MT GUIDE TO BUSINESS EDUCATION & TRAINING: Enhancing your Talent

MT GUIDE TO BUSINESS EDUCATION & TRAINING: Enhancing your Talent - Business has never been tougher, and a company relying on yesterday's ideas has no chance. Staff training and development have become matters of vital strategic importance, argues Stefan S

by STEFAN STERN
Last Updated: 31 Aug 2010

Business has never been tougher, and a company relying on yesterday's ideas has no chance. Staff training and development have become matters of vital strategic importance, argues Stefan Stern.

Do you want the good news first, or the bad news? Here's the gloomy bit: 'The UK's economic performance is being held back by a shortage of appropriate and practical leadership skills. These skills are in short supply from the top to the bottom of organisations.'

That is not the saloon-bar rant of an over-refreshed journalist. It was the summary view contained in the report published earlier this year by the Council for Excellence in Management and Leadership (CEML) on the UK's business school community and its work with business. The good news is that both business academics and business leaders alike know that we can and must do better.

Britain now has more than four million managers. According to economists, management is the fastest-growing 'occupational segment'. More undergraduates - one in eight, 220,000-plus people - study business and management than any other subject. We also produce 13,000 MBA graduates a year from our 100 or so business schools.

Indeed, higher-education staff should be grateful for the panoply of business courses and degrees available, as these account for 15% of university activity and provide generous cross-subsidies to other less commercially attractive disciplines.

So why the angst about the state of British management? Well, take a look at the international league tables on productivity and competitiveness, and then recall the quote in the opening paragraph.

'It's no use going on about being the fourth-largest economy in the world,' says Professor Tom Cannon, chief executive of Respect London, and visiting professor at Manchester and Kingston business schools. 'We're only the fourth-largest now because we used to be the biggest!' (As a devoted fan of Everton Football Club, Cannon needs no lessons on the decline of former British successes.)

In fact, Cannon feels that the record of British business schools is essentially highly positive, albeit within limited parameters, and crucially achieved without the support, wholehearted or otherwise, of British business.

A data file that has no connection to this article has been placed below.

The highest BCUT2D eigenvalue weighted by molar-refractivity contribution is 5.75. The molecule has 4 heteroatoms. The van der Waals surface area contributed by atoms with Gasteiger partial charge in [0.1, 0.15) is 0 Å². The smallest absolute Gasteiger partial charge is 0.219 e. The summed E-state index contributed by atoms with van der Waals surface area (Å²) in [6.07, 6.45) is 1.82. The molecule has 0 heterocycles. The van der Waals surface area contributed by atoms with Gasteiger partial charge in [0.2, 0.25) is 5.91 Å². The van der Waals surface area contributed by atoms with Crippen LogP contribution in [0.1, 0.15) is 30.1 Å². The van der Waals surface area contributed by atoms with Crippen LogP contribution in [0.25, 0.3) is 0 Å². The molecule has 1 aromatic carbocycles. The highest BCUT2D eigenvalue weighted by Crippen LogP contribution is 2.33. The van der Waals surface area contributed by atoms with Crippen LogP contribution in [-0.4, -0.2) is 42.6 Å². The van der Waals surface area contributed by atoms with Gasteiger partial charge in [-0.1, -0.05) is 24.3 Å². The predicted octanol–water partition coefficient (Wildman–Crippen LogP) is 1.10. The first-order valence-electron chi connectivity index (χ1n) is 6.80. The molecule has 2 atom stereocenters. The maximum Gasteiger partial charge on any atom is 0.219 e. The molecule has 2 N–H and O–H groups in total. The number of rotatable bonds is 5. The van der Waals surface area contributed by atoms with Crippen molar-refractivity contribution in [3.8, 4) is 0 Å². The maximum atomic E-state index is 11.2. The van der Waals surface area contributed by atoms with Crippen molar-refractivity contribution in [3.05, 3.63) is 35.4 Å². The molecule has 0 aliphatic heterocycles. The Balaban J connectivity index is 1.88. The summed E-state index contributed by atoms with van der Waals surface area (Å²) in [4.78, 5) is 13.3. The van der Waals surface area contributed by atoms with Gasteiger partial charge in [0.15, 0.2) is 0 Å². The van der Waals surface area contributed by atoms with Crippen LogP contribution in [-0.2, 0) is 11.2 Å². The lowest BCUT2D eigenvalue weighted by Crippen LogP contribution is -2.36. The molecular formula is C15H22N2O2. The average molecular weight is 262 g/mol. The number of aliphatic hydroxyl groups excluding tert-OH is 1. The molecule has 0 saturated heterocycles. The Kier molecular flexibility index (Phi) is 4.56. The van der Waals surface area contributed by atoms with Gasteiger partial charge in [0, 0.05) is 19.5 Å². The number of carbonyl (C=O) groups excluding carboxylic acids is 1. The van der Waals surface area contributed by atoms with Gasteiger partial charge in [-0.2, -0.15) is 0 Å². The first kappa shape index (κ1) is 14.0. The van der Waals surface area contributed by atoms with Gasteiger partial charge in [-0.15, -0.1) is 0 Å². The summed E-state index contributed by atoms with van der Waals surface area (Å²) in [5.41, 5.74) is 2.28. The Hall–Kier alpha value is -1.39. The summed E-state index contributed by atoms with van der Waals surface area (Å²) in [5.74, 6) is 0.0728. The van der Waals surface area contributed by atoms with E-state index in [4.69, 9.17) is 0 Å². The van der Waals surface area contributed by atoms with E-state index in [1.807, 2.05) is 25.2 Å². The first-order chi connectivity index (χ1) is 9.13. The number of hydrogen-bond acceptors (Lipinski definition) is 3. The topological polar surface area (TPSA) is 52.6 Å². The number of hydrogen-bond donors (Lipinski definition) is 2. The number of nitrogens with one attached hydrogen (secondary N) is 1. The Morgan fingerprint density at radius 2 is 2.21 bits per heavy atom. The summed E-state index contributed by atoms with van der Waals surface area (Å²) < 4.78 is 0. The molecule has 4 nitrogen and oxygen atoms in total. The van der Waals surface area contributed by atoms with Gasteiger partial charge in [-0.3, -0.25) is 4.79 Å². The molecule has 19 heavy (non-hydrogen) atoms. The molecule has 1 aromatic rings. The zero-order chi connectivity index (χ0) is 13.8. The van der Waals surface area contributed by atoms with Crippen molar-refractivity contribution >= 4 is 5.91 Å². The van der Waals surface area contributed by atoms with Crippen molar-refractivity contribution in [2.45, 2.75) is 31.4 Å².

In a presentation to the Work Foundation earlier this year, he outlined the tragi-comic history of the British business school, and showed how our b-schools have quite efficiently done what was asked of them - educated tens of thousands of managers. And this without the huge financial endowments enjoyed by US b-schools.

'There are some star performers among British business schools,' the CEML report conceded. But it also expressed doubts about the ability of many business students to perform at the highest level. CEML criticised b-schools for being too slow out of the blocks in developing an international perspective, not offering real training in leadership skills, and failing to understand the needs of employers, their end customers. In other words, until fairly recently there has been an unbridged gap between academia and business, between theory and practice.

Education, training and development for managers, especially in the UK, traditionally fell into the 'nice to have' category rather than the 'must have'. According to the 'amateur spirit' view of business - which is amazingly persistent - managers are 'born not made, you've either got it or you haven't'. Bosses would declare that their people were their biggest asset, while allowing this asset to depreciate through neglect. Chief executives, who would insist on having properly trained surgeons or lawyers working on or for them, would leave managers to muddle through.

No longer. Competition and the pace of change in business require continuous improvement - and that means continuous learning. And the market for business education has grown with a proliferation of courses, full- and part-time, 'open' and bespoke.

But business education is about more than just leafing through a fat prospectus with its healthy range of options. It is strategic. Debate over the famous 'war for talent' focused at first on remuneration, fun and glamour.

Today, learning and development opportunities rank high among the concerns of talented employees. Support for management development, in whatever form, is perhaps the strongest weapon that a business can use in its struggle to retain the best employees.

So the world of business education does indeed offer good and bad news.

In the next few pages we are going to accentuate the positive. What sort of further training and education should you be opting for? How does that fit in with your organisation's strategy? And what sort of results should you and your business demand?

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